Citation

Mandated State Standards in Educational Leadership: Can’t Live With Them, Can’t Get State Program Approval Without Them!

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Abstract:

This paper session reports findings from a study which surveyed all educational leadership faculty in a southeastern state regarding the impact of a new state law mandating the implementation of 132 state developed competencies and skills into the curriculum and programming of all public and private departments of educational leadership. The 132 skills and competencies were developed with only minimal input from university faculty from across the state. Failure to revise curriculum to include these skills and competencies would result in the loss of state program approval and therefore the loss of ability to grant administrative. licensure to program completers. The survey was sent to all educational leadership faculty while as they worked to make major revisions required by the new law and coincidentally, during a time period when universities across the state were undergoing the deepest budget cuts in history. Faculty were allowed only six months to complete the revisions and submit their revised program to the state for continued program approval and licensure rights. Follow-up interviews and focus groups were conducted to gain a deeper understanding of the survey results. Findings were organized around six categories: (a) Faculty Demographics and Department Characteristics, (b) Awareness of the New Law, (c) Involvement in the Law’s Development and Participation in Program Revisions, (d) Resource Allocation, (e) Partnerships and Internships, and (f) The Overall Change Process and Impact to Program Quality. During this proposed paper session, findings will be displayed statistically, graphically, and will also be supported with narrative data from interviews and focus groups. Discussion of the findings will focus on the emotional impact and stress experienced by faculty during the curricular and programming change process as it occurred within their departments and pervasive feelings of a loss of professional identity as professors of educational leadership.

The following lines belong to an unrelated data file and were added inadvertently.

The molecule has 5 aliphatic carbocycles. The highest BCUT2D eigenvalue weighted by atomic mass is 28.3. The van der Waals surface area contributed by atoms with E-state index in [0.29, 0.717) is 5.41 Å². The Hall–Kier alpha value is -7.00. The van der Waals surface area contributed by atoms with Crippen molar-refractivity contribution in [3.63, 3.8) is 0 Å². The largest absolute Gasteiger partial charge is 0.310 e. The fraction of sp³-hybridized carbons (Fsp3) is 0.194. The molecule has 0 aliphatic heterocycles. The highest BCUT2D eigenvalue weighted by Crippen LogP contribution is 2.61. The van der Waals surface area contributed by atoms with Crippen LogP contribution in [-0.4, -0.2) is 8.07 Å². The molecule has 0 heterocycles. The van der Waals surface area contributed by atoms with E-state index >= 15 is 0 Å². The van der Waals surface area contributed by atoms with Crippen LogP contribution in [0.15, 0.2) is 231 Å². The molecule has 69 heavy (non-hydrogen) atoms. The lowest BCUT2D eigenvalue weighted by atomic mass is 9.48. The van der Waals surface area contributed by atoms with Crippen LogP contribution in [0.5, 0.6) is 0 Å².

Most Common Document Word Stems:

state (51), program (36), educ (33), faculti (32), chang (32), leadership (29), survey (18), institut (17), impact (16), univers (16), process (15), level (15), new (15), depart (14), develop (13), school (12), construct (12), focus (12), use (12), find (11), compet (11),
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Association:
Name: UCEA Annual Convention
URL:
http://www.ucea.org


Citation:
URL: http://citation.allacademic.com/meta/p378165_index.html
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MLA Citation:

Mountford, Meredith., Acker-Hocevar, Michele. and Maslin-Ostrowski, Patricia. "Mandated State Standards in Educational Leadership: Can’t Live With Them, Can’t Get State Program Approval Without Them!" Paper presented at the annual meeting of the UCEA Annual Convention, Anaheim Marriott, Anaheim, California, Nov 19, 2009 <Not Available>. 2014-11-28 <http://citation.allacademic.com/meta/p378165_index.html>

APA Citation:

Mountford, M. L., Acker-Hocevar, M. and Maslin-Ostrowski, P. , 2009-11-19 "Mandated State Standards in Educational Leadership: Can’t Live With Them, Can’t Get State Program Approval Without Them!" Paper presented at the annual meeting of the UCEA Annual Convention, Anaheim Marriott, Anaheim, California Online <PDF>. 2014-11-28 from http://citation.allacademic.com/meta/p378165_index.html

Publication Type: Conference Paper/Unpublished Manuscript
Review Method: Peer Reviewed
Abstract: This paper session reports findings from a study which surveyed all educational leadership faculty in a southeastern state regarding the impact of a new state law mandating the implementation of 132 state developed competencies and skills into the curriculum and programming of all public and private departments of educational leadership. The 132 skills and competencies were developed with only minimal input from university faculty from across the state. Failure to revise curriculum to include these skills and competencies would result in the loss of state program approval and therefore the loss of ability to grant administrative. licensure to program completers. The survey was sent to all educational leadership faculty while as they worked to make major revisions required by the new law and coincidentally, during a time period when universities across the state were undergoing the deepest budget cuts in history. Faculty were allowed only six months to complete the revisions and submit their revised program to the state for continued program approval and licensure rights. Follow-up interviews and focus groups were conducted to gain a deeper understanding of the survey results. Findings were organized around six categories: (a) Faculty Demographics and Department Characteristics, (b) Awareness of the New Law, (c) Involvement in the Law’s Development and Participation in Program Revisions, (d) Resource Allocation, (e) Partnerships and Internships, and (f) The Overall Change Process and Impact to Program Quality. During this proposed paper session, findings will be displayed statistically, graphically, and will also be supported with narrative data from interviews and focus groups. Discussion of the findings will focus on the emotional impact and stress experienced by faculty during the curricular and programming change process as it occurred within their departments and pervasive feelings of a loss of professional identity as professors of educational leadership.


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